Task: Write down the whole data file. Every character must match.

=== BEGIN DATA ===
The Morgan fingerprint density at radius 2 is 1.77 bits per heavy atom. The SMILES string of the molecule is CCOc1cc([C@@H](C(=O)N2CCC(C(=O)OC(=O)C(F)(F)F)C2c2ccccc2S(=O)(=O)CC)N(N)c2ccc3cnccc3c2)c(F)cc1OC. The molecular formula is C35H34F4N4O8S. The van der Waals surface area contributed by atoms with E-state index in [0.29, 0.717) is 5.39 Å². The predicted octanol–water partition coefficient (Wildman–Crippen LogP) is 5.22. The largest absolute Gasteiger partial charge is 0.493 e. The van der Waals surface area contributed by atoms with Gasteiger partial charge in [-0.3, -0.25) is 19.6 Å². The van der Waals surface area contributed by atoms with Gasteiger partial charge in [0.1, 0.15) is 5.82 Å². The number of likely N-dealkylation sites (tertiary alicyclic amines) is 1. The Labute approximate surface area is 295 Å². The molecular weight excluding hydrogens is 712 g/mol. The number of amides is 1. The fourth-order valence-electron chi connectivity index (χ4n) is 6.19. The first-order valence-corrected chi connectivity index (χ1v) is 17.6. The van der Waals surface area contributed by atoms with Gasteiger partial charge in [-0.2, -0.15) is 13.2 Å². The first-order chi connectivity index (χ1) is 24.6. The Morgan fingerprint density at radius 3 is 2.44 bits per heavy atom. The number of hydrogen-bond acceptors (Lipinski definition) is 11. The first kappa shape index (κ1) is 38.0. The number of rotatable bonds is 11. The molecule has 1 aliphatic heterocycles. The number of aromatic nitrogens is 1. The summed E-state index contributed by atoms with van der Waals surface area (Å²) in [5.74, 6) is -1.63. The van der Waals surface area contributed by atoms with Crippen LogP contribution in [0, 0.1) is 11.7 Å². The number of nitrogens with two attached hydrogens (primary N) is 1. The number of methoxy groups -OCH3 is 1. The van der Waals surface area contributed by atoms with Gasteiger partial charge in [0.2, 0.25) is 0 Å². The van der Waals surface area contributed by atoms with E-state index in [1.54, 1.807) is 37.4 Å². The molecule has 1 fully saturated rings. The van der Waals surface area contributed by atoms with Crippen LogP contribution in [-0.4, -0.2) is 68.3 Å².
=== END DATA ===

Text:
The Morgan fingerprint density at radius 2 is 1.77 bits per heavy atom. The SMILES string of the molecule is CCOc1cc([C@@H](C(=O)N2CCC(C(=O)OC(=O)C(F)(F)F)C2c2ccccc2S(=O)(=O)CC)N(N)c2ccc3cnccc3c2)c(F)cc1OC. The molecular formula is C35H34F4N4O8S. The van der Waals surface area contributed by atoms with E-state index in [0.29, 0.717) is 5.39 Å². The predicted octanol–water partition coefficient (Wildman–Crippen LogP) is 5.22. The largest absolute Gasteiger partial charge is 0.493 e. The van der Waals surface area contributed by atoms with Gasteiger partial charge in [-0.3, -0.25) is 19.6 Å². The van der Waals surface area contributed by atoms with Gasteiger partial charge in [0.1, 0.15) is 5.82 Å². The number of likely N-dealkylation sites (tertiary alicyclic amines) is 1. The Labute approximate surface area is 295 Å². The molecular weight excluding hydrogens is 712 g/mol. The number of amides is 1. The fourth-order valence-electron chi connectivity index (χ4n) is 6.19. The first-order valence-corrected chi connectivity index (χ1v) is 17.6. The van der Waals surface area contributed by atoms with Gasteiger partial charge in [-0.2, -0.15) is 13.2 Å². The first-order chi connectivity index (χ1) is 24.6. The Morgan fingerprint density at radius 3 is 2.44 bits per heavy atom. The number of hydrogen-bond acceptors (Lipinski definition) is 11. The first kappa shape index (κ1) is 38.0. The number of rotatable bonds is 11. The molecule has 1 aliphatic heterocycles. The number of aromatic nitrogens is 1. The summed E-state index contributed by atoms with van der Waals surface area (Å²) in [5.74, 6) is -1.63. The van der Waals surface area contributed by atoms with Crippen LogP contribution in [0, 0.1) is 11.7 Å². The number of nitrogens with two attached hydrogens (primary N) is 1. The number of methoxy groups -OCH3 is 1. The van der Waals surface area contributed by atoms with Gasteiger partial charge in [0.2, 0.25) is 0 Å². The van der Waals surface area contributed by atoms with E-state index in [1.54, 1.807) is 37.4 Å². The molecule has 1 fully saturated rings. The van der Waals surface area contributed by atoms with Crippen LogP contribution in [-0.4, -0.2) is 68.3 Å².